An analysis of common ethical justifications for compassionate use programs for experimental drugs

BMC Medical Ethics 17 (1):60 (2016)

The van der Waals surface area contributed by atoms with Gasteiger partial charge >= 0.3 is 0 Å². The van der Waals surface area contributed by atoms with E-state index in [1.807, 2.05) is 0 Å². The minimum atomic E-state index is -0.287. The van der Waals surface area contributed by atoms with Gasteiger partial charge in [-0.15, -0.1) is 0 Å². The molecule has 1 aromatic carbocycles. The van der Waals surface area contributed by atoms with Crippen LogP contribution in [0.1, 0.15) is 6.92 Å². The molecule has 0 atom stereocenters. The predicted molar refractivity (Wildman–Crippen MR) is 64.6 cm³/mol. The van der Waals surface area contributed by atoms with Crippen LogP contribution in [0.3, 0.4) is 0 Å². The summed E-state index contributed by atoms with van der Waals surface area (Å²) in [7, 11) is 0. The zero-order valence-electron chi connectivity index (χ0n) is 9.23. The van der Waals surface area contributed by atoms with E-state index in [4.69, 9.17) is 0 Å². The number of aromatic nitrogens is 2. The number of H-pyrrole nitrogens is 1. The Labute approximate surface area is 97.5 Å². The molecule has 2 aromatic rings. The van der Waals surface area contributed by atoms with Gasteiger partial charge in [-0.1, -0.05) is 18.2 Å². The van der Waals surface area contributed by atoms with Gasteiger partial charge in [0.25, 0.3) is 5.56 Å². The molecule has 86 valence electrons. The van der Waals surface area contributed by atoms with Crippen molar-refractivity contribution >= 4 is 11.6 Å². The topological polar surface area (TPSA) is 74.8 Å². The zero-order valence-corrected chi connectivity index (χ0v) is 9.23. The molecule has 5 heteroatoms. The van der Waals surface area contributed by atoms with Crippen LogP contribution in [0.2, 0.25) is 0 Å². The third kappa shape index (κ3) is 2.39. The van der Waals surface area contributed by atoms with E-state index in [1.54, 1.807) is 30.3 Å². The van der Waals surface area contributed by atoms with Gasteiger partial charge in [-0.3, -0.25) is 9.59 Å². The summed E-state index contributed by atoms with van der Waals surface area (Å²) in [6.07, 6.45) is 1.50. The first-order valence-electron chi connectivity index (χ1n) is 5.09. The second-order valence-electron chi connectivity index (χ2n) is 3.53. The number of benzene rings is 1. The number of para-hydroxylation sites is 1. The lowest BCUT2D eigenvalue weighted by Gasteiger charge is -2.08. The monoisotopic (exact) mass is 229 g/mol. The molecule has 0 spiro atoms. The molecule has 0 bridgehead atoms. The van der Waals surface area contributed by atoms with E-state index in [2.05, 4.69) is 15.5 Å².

When a new intervention or drug is developed, this has to pass through various phases of clinical testing before it achieves market approval, which can take many years. This raises an issue for drugs which could benefit terminally ill patients. These patients might set their hopes on the experimental drug but are unable to wait since they are likely to pass away before the drug is available. As a means of nevertheless getting access to experimental drug, many seriously ill and terminally ill patients are therefore very willing to participate in randomised controlled trials. However, only very few terminally ill patients are able to actually participate, and those that do participate are at risk of participating solely as a way of getting experimental drugs. Currently, there are, however, ways of getting access to drugs that have not gained market approval. One such mean is via expanded access or compassionate use programs where terminally ill patients receive experimental new drugs that are not yet market approved. In this paper, I examine some of the common justifications for such programs. The most frequently voiced justifications for compassionate use or expanded access programs could be put in one of three categories. First, there are justifications of justice, where compassionate use programs could be seen as a just or fair way to distribute experimental new drugs to patients who are denied access to RCT’s through no fault of their own. Second, such programs could be justified by reference to the ethical principle of beneficence where it could be claimed that terminally ill patients stand to benefit greatly at very little risk. Third, there are considerations of autonomy where, it is claimed, patients should be able to exercise their autonomy and have access to such drugs if that is there free choice and they are fully aware of the risks associated with that choice. In this paper, I argue currently all justifications are potentially problematic. If they truly form the basis for justification, compassionate use programs should be designed to maximize justice, beneficence and autonomy.

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